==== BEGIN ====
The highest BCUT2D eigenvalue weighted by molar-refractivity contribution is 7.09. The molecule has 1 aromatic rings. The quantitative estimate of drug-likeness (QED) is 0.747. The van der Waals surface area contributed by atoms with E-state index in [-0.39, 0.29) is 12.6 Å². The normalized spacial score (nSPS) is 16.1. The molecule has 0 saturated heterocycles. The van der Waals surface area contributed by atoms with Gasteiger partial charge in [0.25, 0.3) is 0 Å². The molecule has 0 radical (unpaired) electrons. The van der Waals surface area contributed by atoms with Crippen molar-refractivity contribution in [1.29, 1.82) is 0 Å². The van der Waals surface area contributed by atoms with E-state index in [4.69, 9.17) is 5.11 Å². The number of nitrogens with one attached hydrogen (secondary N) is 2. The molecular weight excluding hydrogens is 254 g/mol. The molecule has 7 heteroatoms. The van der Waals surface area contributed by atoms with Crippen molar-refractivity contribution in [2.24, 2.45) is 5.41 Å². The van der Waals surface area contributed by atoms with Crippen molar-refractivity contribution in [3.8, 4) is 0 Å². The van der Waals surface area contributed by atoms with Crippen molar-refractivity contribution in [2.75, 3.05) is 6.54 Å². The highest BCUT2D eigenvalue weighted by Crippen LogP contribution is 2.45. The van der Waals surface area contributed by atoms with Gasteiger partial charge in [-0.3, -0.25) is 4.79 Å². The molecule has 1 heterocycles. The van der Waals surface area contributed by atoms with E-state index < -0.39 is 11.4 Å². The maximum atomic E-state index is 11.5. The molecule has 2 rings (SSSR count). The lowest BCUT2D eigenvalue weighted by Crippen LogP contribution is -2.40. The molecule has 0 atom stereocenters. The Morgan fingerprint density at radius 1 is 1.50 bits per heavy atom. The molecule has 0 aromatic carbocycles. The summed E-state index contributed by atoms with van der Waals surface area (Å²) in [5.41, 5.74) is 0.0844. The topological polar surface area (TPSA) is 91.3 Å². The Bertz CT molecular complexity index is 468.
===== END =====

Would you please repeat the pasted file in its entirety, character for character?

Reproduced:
The highest BCUT2D eigenvalue weighted by molar-refractivity contribution is 7.09. The molecule has 1 aromatic rings. The quantitative estimate of drug-likeness (QED) is 0.747. The van der Waals surface area contributed by atoms with E-state index in [-0.39, 0.29) is 12.6 Å². The normalized spacial score (nSPS) is 16.1. The molecule has 0 saturated heterocycles. The van der Waals surface area contributed by atoms with Gasteiger partial charge in [0.25, 0.3) is 0 Å². The molecule has 0 radical (unpaired) electrons. The van der Waals surface area contributed by atoms with Crippen molar-refractivity contribution in [1.29, 1.82) is 0 Å². The van der Waals surface area contributed by atoms with E-state index in [4.69, 9.17) is 5.11 Å². The number of nitrogens with one attached hydrogen (secondary N) is 2. The molecular weight excluding hydrogens is 254 g/mol. The molecule has 7 heteroatoms. The van der Waals surface area contributed by atoms with Crippen molar-refractivity contribution in [2.24, 2.45) is 5.41 Å². The van der Waals surface area contributed by atoms with Crippen molar-refractivity contribution in [3.8, 4) is 0 Å². The van der Waals surface area contributed by atoms with Crippen molar-refractivity contribution in [2.75, 3.05) is 6.54 Å². The highest BCUT2D eigenvalue weighted by Crippen LogP contribution is 2.45. The van der Waals surface area contributed by atoms with Gasteiger partial charge in [-0.3, -0.25) is 4.79 Å². The molecule has 1 heterocycles. The van der Waals surface area contributed by atoms with E-state index < -0.39 is 11.4 Å². The maximum atomic E-state index is 11.5. The molecule has 2 rings (SSSR count). The lowest BCUT2D eigenvalue weighted by Crippen LogP contribution is -2.40. The molecule has 0 atom stereocenters. The Morgan fingerprint density at radius 1 is 1.50 bits per heavy atom. The molecule has 0 aromatic carbocycles. The summed E-state index contributed by atoms with van der Waals surface area (Å²) in [5.41, 5.74) is 0.0844. The topological polar surface area (TPSA) is 91.3 Å². The Bertz CT molecular complexity index is 468.